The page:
On the rare occasions when a particular data point is missing – which affects only low-weighted indicators such as industrial income – we enter a low estimate between the average value of the indicators and the lowest value reported: the 25th percentile of the other indicators.

By doing this, we avoid penalising an institution too harshly with a “zero” value for data that it overlooks or does not provide, but we do not reward it for withholding them.


International outlook: People, research (7.5%)
This category looks at diversity on campus and to what degree academics collaborate with international colleagues on research projects – both signs of how global an institution is in its outlook.

The ability of a university to attract undergraduates and postgraduates from all over the planet is key to its success on the world stage: this factor is measured by the ratio of international to domestic students and is worth 2.5 per cent of the overall score.

The top universities also compete for the best faculty from around the globe. So in this category we adopt a 2.5 per cent weighting for the ratio of international to domestic staff.

In the third international indicator, we calculate the proportion of a university’s total research journal publications that have at least one international co-author and reward higher volumes.

This indicator, which is also worth 2.5 per cent, is normalised to account for a university’s subject mix and uses the same five-year window as the “Citations: research influence” category.


Research: Volume, income, reputation (30%)
This category is made up of three indicators. The most prominent, given a weighting of 18 per cent, looks at a university’s reputation for research excellence among its peers, based on the 10,000-plus responses to our annual academic reputation survey.

This category also looks at university research income, scaled against staff numbers and normalised for purchasing-power parity.

This is a controversial indicator because it can be influenced by national policy and economic circumstances.

But income is crucial to the development of world-class research, and because much of it is subject to competition and judged by peer review, our experts suggested that it was a valid measure.

This indicator is fully normalised to take account of each university’s distinct subject profile, reflecting the fact that research grants in science subjects are often bigger than those awarded for the highest- quality social science, arts and humanities research. It is given a weighting of 6 per cent.

The research environment category also includes a simple measure of research productivity – research output scaled against staff numbers.

We count the number of papers published in the academic journals indexed by Thomson Reuters per academic, scaled for a university’s total size and also normalised for subject. This gives an idea of an institution’s ability to get papers published in quality peer-reviewed journals.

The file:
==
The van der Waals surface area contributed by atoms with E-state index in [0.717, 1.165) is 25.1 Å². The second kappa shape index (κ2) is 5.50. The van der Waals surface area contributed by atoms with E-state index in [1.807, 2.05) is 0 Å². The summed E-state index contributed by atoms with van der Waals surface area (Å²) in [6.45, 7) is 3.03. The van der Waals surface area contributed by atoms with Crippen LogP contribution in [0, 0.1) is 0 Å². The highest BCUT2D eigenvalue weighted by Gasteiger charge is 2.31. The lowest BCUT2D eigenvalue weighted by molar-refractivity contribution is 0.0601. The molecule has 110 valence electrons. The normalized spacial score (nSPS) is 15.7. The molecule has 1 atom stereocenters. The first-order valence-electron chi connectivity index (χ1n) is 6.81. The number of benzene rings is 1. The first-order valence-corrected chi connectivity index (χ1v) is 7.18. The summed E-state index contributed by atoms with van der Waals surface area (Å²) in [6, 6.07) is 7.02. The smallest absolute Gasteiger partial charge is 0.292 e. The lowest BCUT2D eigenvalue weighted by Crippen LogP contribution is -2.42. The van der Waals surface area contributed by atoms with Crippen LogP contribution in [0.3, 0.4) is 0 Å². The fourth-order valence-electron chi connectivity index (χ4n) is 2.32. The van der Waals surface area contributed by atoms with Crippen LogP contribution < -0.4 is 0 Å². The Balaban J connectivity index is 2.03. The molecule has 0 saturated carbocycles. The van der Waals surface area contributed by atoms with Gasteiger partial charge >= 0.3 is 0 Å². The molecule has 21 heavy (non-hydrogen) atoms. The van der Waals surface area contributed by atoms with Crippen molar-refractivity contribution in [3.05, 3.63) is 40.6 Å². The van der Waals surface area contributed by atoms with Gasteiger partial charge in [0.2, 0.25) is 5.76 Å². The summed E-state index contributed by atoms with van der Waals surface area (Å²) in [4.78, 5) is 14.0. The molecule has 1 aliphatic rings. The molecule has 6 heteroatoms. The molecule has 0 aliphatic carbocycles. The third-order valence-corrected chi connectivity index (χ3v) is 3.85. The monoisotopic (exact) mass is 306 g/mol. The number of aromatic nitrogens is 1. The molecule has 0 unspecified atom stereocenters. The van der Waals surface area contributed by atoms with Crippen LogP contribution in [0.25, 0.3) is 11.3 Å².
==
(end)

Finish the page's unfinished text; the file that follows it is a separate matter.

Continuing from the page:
This indicator is worth 6 per cent overall.


Citations: Research influence (30%)
Our research influence indicator is the flagship. Weighted at 30 per cent of the overall score, it is the single most influential of the 13 indicators, and looks at the role of universities in spreading new knowledge and ideas.

We examine research influence by capturing the number of times a university’s published work is cited by scholars globally. This year, our data supplier Thomson Reuters examined more than 50 million citations to 6 million journal articles, published over five years. The data are drawn from the 12,000 academic journals indexed by Thomson Reuters’ Web of Science database and include all indexed journals published between 2007 and 2011.

Citations to these papers made in the six years from 2007 to 2012 are also collected.

The citations help show us how much each university is contributing to the sum of human knowledge: they tell us whose research has stood out, has been picked up and built on by other scholars and, most importantly, has been shared around the global scholarly community to push further the boundaries of our collective understanding, irrespective of discipline.

The data are fully normalised to reflect variations in citation volume between different subject areas. This means that institutions with high levels of research activity in subjects with traditionally high citation counts do not gain an unfair advantage.

We exclude from the rankings any institution that publishes fewer than 200 papers a year to ensure that we have enough data to make statistically valid comparisons.